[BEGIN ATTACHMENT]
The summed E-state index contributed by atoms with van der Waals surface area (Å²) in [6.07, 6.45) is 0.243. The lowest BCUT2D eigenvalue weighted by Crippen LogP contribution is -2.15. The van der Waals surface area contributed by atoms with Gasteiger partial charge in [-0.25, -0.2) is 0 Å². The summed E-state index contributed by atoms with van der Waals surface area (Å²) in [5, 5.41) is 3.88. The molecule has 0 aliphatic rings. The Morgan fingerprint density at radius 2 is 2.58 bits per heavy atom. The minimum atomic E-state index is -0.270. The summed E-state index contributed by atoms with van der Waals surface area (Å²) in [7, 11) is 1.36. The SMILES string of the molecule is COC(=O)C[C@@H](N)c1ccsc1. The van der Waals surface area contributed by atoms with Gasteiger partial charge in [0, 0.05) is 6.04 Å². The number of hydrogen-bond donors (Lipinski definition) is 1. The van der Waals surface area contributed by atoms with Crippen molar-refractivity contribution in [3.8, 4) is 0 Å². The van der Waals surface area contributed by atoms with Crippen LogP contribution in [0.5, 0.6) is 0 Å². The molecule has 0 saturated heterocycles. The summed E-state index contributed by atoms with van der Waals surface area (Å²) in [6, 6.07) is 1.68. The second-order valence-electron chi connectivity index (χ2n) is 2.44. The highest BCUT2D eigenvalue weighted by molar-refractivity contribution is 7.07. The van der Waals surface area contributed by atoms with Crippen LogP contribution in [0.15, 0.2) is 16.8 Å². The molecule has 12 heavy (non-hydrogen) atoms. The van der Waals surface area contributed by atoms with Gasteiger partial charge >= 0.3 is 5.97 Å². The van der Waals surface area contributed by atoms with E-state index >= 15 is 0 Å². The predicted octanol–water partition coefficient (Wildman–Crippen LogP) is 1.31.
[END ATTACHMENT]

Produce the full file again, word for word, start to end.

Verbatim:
The summed E-state index contributed by atoms with van der Waals surface area (Å²) in [6.07, 6.45) is 0.243. The lowest BCUT2D eigenvalue weighted by Crippen LogP contribution is -2.15. The van der Waals surface area contributed by atoms with Gasteiger partial charge in [-0.25, -0.2) is 0 Å². The summed E-state index contributed by atoms with van der Waals surface area (Å²) in [5, 5.41) is 3.88. The molecule has 0 aliphatic rings. The Morgan fingerprint density at radius 2 is 2.58 bits per heavy atom. The minimum atomic E-state index is -0.270. The summed E-state index contributed by atoms with van der Waals surface area (Å²) in [7, 11) is 1.36. The SMILES string of the molecule is COC(=O)C[C@@H](N)c1ccsc1. The van der Waals surface area contributed by atoms with Gasteiger partial charge in [0, 0.05) is 6.04 Å². The number of hydrogen-bond donors (Lipinski definition) is 1. The van der Waals surface area contributed by atoms with Crippen molar-refractivity contribution in [3.8, 4) is 0 Å². The van der Waals surface area contributed by atoms with Crippen LogP contribution in [0.5, 0.6) is 0 Å². The molecule has 0 saturated heterocycles. The summed E-state index contributed by atoms with van der Waals surface area (Å²) in [6, 6.07) is 1.68. The second-order valence-electron chi connectivity index (χ2n) is 2.44. The highest BCUT2D eigenvalue weighted by molar-refractivity contribution is 7.07. The van der Waals surface area contributed by atoms with Crippen LogP contribution in [0.15, 0.2) is 16.8 Å². The molecule has 12 heavy (non-hydrogen) atoms. The van der Waals surface area contributed by atoms with Gasteiger partial charge >= 0.3 is 5.97 Å². The van der Waals surface area contributed by atoms with E-state index >= 15 is 0 Å². The predicted octanol–water partition coefficient (Wildman–Crippen LogP) is 1.31.